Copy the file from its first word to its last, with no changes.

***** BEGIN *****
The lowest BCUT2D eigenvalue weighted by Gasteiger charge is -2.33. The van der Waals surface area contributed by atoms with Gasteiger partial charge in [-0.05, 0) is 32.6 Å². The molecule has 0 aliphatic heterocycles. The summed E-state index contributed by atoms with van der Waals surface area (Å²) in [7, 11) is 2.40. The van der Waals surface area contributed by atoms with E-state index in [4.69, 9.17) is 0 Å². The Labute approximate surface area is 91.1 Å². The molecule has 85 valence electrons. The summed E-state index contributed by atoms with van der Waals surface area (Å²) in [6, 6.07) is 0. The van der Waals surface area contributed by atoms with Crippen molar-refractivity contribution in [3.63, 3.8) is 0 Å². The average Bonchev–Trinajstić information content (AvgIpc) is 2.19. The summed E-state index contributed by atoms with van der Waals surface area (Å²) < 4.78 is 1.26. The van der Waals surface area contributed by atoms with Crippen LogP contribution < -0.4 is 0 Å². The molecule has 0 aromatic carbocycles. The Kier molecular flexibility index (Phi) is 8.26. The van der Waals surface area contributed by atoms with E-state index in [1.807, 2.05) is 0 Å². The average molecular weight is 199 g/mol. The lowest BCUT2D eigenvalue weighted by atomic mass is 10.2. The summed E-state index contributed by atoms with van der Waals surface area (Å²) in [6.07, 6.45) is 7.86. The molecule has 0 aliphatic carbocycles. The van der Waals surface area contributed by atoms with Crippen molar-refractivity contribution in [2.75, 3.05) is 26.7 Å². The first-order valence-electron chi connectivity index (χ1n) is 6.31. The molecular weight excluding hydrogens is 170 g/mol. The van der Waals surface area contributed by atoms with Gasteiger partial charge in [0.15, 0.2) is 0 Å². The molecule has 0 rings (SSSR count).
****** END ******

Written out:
The lowest BCUT2D eigenvalue weighted by Gasteiger charge is -2.33. The van der Waals surface area contributed by atoms with Gasteiger partial charge in [-0.05, 0) is 32.6 Å². The molecule has 0 aliphatic heterocycles. The summed E-state index contributed by atoms with van der Waals surface area (Å²) in [7, 11) is 2.40. The van der Waals surface area contributed by atoms with E-state index in [4.69, 9.17) is 0 Å². The Labute approximate surface area is 91.1 Å². The molecule has 85 valence electrons. The summed E-state index contributed by atoms with van der Waals surface area (Å²) in [6, 6.07) is 0. The van der Waals surface area contributed by atoms with Crippen molar-refractivity contribution in [3.63, 3.8) is 0 Å². The average Bonchev–Trinajstić information content (AvgIpc) is 2.19. The summed E-state index contributed by atoms with van der Waals surface area (Å²) < 4.78 is 1.26. The van der Waals surface area contributed by atoms with Crippen LogP contribution < -0.4 is 0 Å². The molecule has 0 aromatic carbocycles. The Kier molecular flexibility index (Phi) is 8.26. The van der Waals surface area contributed by atoms with E-state index in [1.807, 2.05) is 0 Å². The average molecular weight is 199 g/mol. The lowest BCUT2D eigenvalue weighted by atomic mass is 10.2. The summed E-state index contributed by atoms with van der Waals surface area (Å²) in [6.07, 6.45) is 7.86. The molecule has 0 aliphatic carbocycles. The van der Waals surface area contributed by atoms with Crippen molar-refractivity contribution in [2.75, 3.05) is 26.7 Å². The first-order valence-electron chi connectivity index (χ1n) is 6.31. The molecular weight excluding hydrogens is 170 g/mol. The van der Waals surface area contributed by atoms with Gasteiger partial charge in [0.15, 0.2) is 0 Å². The molecule has 0 rings (SSSR count).